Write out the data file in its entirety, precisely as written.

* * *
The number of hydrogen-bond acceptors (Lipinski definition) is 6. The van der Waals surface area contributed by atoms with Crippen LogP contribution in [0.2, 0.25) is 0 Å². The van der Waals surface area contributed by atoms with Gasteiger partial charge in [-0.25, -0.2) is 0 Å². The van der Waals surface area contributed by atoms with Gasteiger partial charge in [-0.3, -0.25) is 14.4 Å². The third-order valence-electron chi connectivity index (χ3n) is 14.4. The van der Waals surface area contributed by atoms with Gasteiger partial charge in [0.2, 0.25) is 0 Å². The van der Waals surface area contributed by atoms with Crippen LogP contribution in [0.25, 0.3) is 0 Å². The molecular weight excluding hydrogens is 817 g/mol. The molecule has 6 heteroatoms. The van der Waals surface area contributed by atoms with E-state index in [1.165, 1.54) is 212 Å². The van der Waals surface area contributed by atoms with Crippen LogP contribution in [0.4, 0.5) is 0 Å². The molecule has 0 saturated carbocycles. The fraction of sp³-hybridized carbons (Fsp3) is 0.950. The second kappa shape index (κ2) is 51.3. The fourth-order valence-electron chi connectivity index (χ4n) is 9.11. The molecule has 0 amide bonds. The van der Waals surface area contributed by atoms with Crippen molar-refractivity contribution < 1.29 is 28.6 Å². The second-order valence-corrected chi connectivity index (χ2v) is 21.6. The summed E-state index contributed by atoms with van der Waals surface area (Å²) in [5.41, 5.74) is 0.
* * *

The number of hydrogen-bond acceptors (Lipinski definition) is 6. The van der Waals surface area contributed by atoms with Crippen LogP contribution in [0.2, 0.25) is 0 Å². The van der Waals surface area contributed by atoms with Gasteiger partial charge in [-0.25, -0.2) is 0 Å². The van der Waals surface area contributed by atoms with Gasteiger partial charge in [-0.3, -0.25) is 14.4 Å². The third-order valence-electron chi connectivity index (χ3n) is 14.4. The van der Waals surface area contributed by atoms with Gasteiger partial charge in [0.2, 0.25) is 0 Å². The van der Waals surface area contributed by atoms with Crippen LogP contribution in [0.25, 0.3) is 0 Å². The molecular weight excluding hydrogens is 817 g/mol. The molecule has 6 heteroatoms. The van der Waals surface area contributed by atoms with E-state index in [1.165, 1.54) is 212 Å². The van der Waals surface area contributed by atoms with Crippen LogP contribution in [0.4, 0.5) is 0 Å². The molecule has 0 saturated carbocycles. The fraction of sp³-hybridized carbons (Fsp3) is 0.950. The second kappa shape index (κ2) is 51.3. The fourth-order valence-electron chi connectivity index (χ4n) is 9.11. The molecule has 0 amide bonds. The van der Waals surface area contributed by atoms with Crippen molar-refractivity contribution < 1.29 is 28.6 Å². The second-order valence-corrected chi connectivity index (χ2v) is 21.6. The summed E-state index contributed by atoms with van der Waals surface area (Å²) in [5.41, 5.74) is 0.